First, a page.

Looking for a telescope to connect to my MILC

Started 4 months ago | Discussions thread
Lyle Aldridge Senior Member • Posts: 1,101
Re: Looking for a telescope to connect to my MILC
1

Yannis1976 wrote:

What about those telescopes from Celestron and Orion?

https://www.amazon.co.uk/s?k=celestron+telescopes&crid=27VX6KYTIW9I9&sprefix=celestr%2Caps%2C213&ref=nb_sb_ss_i_1_7

https://www.amazon.co.uk/s?k=orion+telescopes&ref=nb_sb_noss_2

Their price is quite affordable and maybe with a T-Ring I can get some nice moon or other close planet shots.

Thx again!

The Newtonian telescopes in that Amazon listing might be usable for some basic lunar imaging, because you don't really need tracking for that. But it's not likely to be done so simply as you suggest.

Those scopes are made for visual use with lightweight eyepieces, and with only rare exception, they don't bring the image to focus at a place that can be reached by the sensor plane of most interchangeable lens cameras. A Newtonian made for photographic use has its focuser closer to the primary mirror, and uses a larger secondary mirror, so that the image plane of the primary is projected a few inches farther from the optical axis, and can reach the sensor of an attached camera. They also are usually made with stout focusers that can steadily support, and more accurately position, the greater weight of a camera. You won't find one of those scopes within your budget unless it's a used model and you shop with care and knowledge of what to look for.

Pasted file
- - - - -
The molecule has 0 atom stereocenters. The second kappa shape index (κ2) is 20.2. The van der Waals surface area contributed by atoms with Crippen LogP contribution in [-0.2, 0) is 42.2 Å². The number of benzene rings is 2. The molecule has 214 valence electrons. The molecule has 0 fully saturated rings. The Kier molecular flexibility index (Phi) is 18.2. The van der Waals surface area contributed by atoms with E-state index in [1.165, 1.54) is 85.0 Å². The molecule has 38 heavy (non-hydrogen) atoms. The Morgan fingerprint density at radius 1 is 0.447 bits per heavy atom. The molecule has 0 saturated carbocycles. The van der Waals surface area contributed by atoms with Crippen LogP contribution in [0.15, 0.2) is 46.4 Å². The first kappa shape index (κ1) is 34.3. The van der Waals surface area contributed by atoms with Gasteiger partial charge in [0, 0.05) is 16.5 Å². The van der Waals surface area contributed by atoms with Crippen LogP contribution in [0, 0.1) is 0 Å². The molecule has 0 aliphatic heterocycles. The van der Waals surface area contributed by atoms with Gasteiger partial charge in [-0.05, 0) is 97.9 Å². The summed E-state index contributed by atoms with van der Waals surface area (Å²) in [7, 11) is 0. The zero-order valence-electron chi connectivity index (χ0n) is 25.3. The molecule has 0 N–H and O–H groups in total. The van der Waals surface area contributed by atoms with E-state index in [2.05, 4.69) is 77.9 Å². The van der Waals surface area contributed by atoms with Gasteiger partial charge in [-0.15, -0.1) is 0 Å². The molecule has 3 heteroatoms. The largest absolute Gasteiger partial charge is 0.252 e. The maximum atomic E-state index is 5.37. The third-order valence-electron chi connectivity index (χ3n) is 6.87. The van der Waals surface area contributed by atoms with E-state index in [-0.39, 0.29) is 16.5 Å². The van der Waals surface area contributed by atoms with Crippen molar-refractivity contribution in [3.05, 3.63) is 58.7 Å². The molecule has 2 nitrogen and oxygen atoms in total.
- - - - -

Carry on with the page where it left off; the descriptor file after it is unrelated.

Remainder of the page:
You did mention in your OP, however, that you'd be using a 4/3 or MILC, and that gives one glimmer of hope. With a flange distance of only 17.5mm, a Fuji MILC attached to the focuser would have its sensor significantly closer to the optical axis than a DSLR, and might be able to achieve focus with one of those Newtonians. This would require, however, that you use a shorter than normal T-ring likethis "T-Minus" ring Those short adapters are also made for 4/3 cameras. Since the MILCs tend to be lighter than a DSLR, the lower-spec focusers on the cheaper scopes would also be less of an issue. Unfortunately, I can't say for certain whether the T-minus option would work.

You should also be aware that Newtonians in that listing use spherical mirrors, which introduce spherical aberration. The true Newtonian design calls for a parabolic primary, which is more costly to make. Many visual users don't notice a lot of difference, but cameras aren't so forgiving. Even parabolic mirrors have some "coma," and require a supplemental corrector for those who want objects off-axis to look as they really should.

As for the refractors in that listing, they're practically toys, and tend to have even worse issues. The focuser problem is the reverse, though - they're made to be used with a star diagonal, and when you remove the diagonal to replace it with a camera, the focuser can't extend enough to focus an image on the sensor plane. So one must add an extension tube. The plastic focusers also aren't made to support the weight of a camera, and this becomes more critical than with the reflector focusers, because the focuser has to be extended, rather than retracted, and is usually extending at an angle where gravity will distort the whole image train. The objective lenses of those scopes are also of relatively short focal length for a telescope, and since they're achromats, rather than apochromatic, they tend to produce a lot of chromatic aberration.

At the focal length of those refractors, you would be far better off finding an older, used telephoto lens and using an adapter to fit it to your camera.

Finally, planetary imaging requires much more focal length than any of those scopes can provide. Barlow lenses might come to mind as a means of increasing the focal lengths of the Newtonians, but that would involve some other issues that would make this post twice as long.

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